In my fantasy house I have a room all to myself that that has whitewashed walls all around.
Beyond the room intentionally free of color, the rooms will be painted a deep cobalt blue. Mexican tiles will line stairs, counter tops and sinks. The tile will be splashed golden with color, sea blue and dark red and sunflower yellow. Large, open windowsills will invite cats to sleep in the sun. Huge terracotta pots will be alive with green and white calla lilies. A tumbling water feature and a rocky fire place will warm our home on a chilly night, and we will gather, together, to listen and learn and grow, in goodness and in disturbance. Our lab will sleep lovingly by the warmth of the fire.
When I need to, I will enter my whitewashed room alone. Armed with cans of red, gold, purple and black spray paint, I will declare my intention (s) for the day. In no particular order, I shake the cans and write:
Words that welcome, energize, or soothe the mind, body or spirit will be translated on the wall.
I’ll move quickly, dispersing the color from the bottle into the air and across the wall. I will tell my paint-spattered story day by day. Unlike graffiti, my words will not be accessible to the public. My pieces will not be elaborate. I do not pretend to be able to draw anything that is not a stick figured cat.
But I can write words. Lots of them.
Today a young family member is suffering, his body trying to heal. He is surrounded by prayerful, powerful thoughts and energy from hundreds of loved ones around the country, perhaps the world. An older relative, my own 94-year-old grandfather, is also ailing. I miss his eyes, the way they sparkle and know you. I want to see him again.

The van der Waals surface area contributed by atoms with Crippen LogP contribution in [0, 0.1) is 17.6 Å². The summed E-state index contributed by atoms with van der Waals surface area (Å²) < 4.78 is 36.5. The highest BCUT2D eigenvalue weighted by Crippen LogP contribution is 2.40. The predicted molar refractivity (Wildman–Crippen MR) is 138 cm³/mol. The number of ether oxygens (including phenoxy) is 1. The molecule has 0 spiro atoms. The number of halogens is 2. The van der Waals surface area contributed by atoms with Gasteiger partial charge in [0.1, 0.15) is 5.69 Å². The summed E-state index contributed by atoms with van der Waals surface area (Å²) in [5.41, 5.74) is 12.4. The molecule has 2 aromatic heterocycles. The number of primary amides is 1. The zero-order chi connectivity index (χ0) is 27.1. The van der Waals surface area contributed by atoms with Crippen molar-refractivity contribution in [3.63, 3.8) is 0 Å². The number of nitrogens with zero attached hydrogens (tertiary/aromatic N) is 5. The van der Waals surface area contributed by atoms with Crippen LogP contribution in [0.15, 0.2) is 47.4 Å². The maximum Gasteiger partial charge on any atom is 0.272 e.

Once during a visit to my grandparents my sister Liz and I went for an early morning run in the neighborhood. We walked just at the very end, approaching our grandparents’ house. On the patio my grandfather stood watching us. We were in our 20s, I think, and pretty fit.
You call that a run?! he shouted.
We started jogging toward him, laughing and protesting. He shook his head, laughed.
Good girls, he said, smiling.
As always, I talk to the only person I know who has left her physical self behind. What can we do? Why does this kind of thing happen? How can I help? Can you pull some strings to make it better?
A blessing I learned in a meditation course a few years ago came to my mind.
May you be filled with loving kindness.
May you be well.
May you be peaceful and at ease.
May you be happy.
I haven’t practiced loving kindness work (and it is work) in some time. My muscles are weak. I must work harder in this area shared across time, generations and family.
Every night the words on my wall are erased, freshly painted, ready for another day’s intention.
Tomorrow’s intention will be healing.